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Subject: Mysterium Review by BoardGameBuds rss

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Dillon Flaherty
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Mysterium was recently re-released for English audiences in 2015 from Designers Oleksandr Nevskiy and Oleg Sidorenko. It was published by Libellud.



This review was originally posted on BoardGameBuds:http://boardgamebuds.com/index.php/2015/11/04/review-mysteri... - take a look over there if you liked the content and wanted to check out our other Reviews.

Introduction

Mysterium tells the story of the murder at the Count of Warwick’s manor in 1894. The Count had thrown a huge costume party for his daughter Margaret’s birthday. Being such a popular fellow, close to a hundred guests attended. It was early the next morning where the body of one of his servants was found, lying dead. Police investigated, but were unable to put the clues together to determine who was responsible for the death.

After a few more months, it was concluded that the servant’s death was an accident. Following that the Count decided to move with his family, and sold the manor to the Mac Dowell family. The game takes place when Conrad Mac Dowell, who inherited the Count of Warwick’s manor, decides to investigate the ghostly presence of the servant that has made itself known after almost 30 years.

So after getting in touch with 5 other clairvoyants, Conrad has prepared a whole team to try and communicate with the ghost. The ghost has been unable to manifest itself to this point, but Conrad’s hope is that combining their forces will give the ghost enough avenues to tell enough of the story to solve the long-forgotten murder.

Boardgaming has a long history with murder-mystery games. Many gamers would have their first experience with one of them in the classic Clue (or Cluedo, outside of North America) which was originally published in 1949. Clue deserves its place as a classic as well, as it’s a great introduction to the concept of deduction to younger or new gamers. The process of narrowing down which suspects, places, and weapons were used is exciting. The mechanics of having to roll dice to move from room to room, however, is a complete disaster when viewed in a modern light. The game is almost 70 years old though, so I’m going to give it a pass on mechanics that haven’t stood the test of time.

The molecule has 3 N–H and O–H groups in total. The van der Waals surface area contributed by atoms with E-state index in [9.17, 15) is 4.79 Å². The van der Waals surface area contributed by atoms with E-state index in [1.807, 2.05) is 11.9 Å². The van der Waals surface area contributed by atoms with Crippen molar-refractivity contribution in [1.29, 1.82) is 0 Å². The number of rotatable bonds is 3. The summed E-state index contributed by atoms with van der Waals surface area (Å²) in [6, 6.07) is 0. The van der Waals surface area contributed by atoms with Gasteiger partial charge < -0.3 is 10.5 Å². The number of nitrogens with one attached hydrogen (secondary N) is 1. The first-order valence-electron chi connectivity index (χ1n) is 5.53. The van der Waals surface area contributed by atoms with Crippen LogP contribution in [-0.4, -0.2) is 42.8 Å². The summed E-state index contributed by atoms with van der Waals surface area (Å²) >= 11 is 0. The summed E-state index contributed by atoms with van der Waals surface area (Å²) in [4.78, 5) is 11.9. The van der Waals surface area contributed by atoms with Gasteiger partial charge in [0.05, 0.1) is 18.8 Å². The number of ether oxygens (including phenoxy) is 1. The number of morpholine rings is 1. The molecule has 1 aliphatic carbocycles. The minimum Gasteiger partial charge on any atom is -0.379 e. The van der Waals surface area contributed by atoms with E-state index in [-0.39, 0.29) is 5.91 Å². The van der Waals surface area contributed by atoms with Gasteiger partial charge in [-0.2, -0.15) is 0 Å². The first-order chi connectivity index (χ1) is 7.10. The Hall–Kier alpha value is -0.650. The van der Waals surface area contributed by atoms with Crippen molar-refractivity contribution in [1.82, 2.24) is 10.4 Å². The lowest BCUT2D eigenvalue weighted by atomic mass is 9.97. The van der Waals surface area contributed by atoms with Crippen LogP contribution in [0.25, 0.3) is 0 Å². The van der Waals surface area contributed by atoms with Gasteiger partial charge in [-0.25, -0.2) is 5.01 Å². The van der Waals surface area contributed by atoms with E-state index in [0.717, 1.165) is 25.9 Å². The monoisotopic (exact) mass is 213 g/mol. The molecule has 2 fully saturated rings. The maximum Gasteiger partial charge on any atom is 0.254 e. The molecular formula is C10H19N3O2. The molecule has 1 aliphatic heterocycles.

Mysterium pays homage to the old classic in many ways, and has a sense of familiarity to it for doing so. They’ve taken an old favorite and put a unique spin on it with some concepts borrowed from other more recent games. The basic concept is that one player, as the ghost, will be communicating through dreams that the investigators have while sleeping in the manor. The difficulty is that dreams are CRAZY, and end up becoming very subjective and potentially complex clues!

Is the murder-mystery genre better for the inclusion of this newcomer? Read on to find out what we think and hopefully help figure out the answer for yourself!

Gateway Game - Great for Beginners
Mysterium is quite easy to play and to teach. The main concept of the game is each investigator trying to determine answers from visual clues. That said, the part of the ghost will initially be the person who is most familiar with the game and the rules. Given that the ghost is also supposed to remain quiet it may also be very helpful if one investigator knows them as well. None of the rules are very difficult, however, so we think it fits perfectly into the Gateway Game classification.


Components

The components to Mysterium have a lot going for them. The main positive that stands out across the entire package is the consistency that each component has when compared to all of the others in the game. Just looking at the pieces sets the tone for the game incredibly effectively, and that consistency between the artwork is a big part of that.

To start off, above is a Mysterium’s screen that the ghost player will be using to keep track of the individual investigator’s suspect/place/weapon. This component is FRIGGIN FANTASTIC. I have a hard time imagining a better way to manage everything that the ghost has to handle in every round. It’s big enough to easily hold the smaller versions of the cards that the ghost has access to and also very clearly indicates the color of the investigators along the way.

Boardgame designers who want to include a screen in their game take note: this is how to do it right.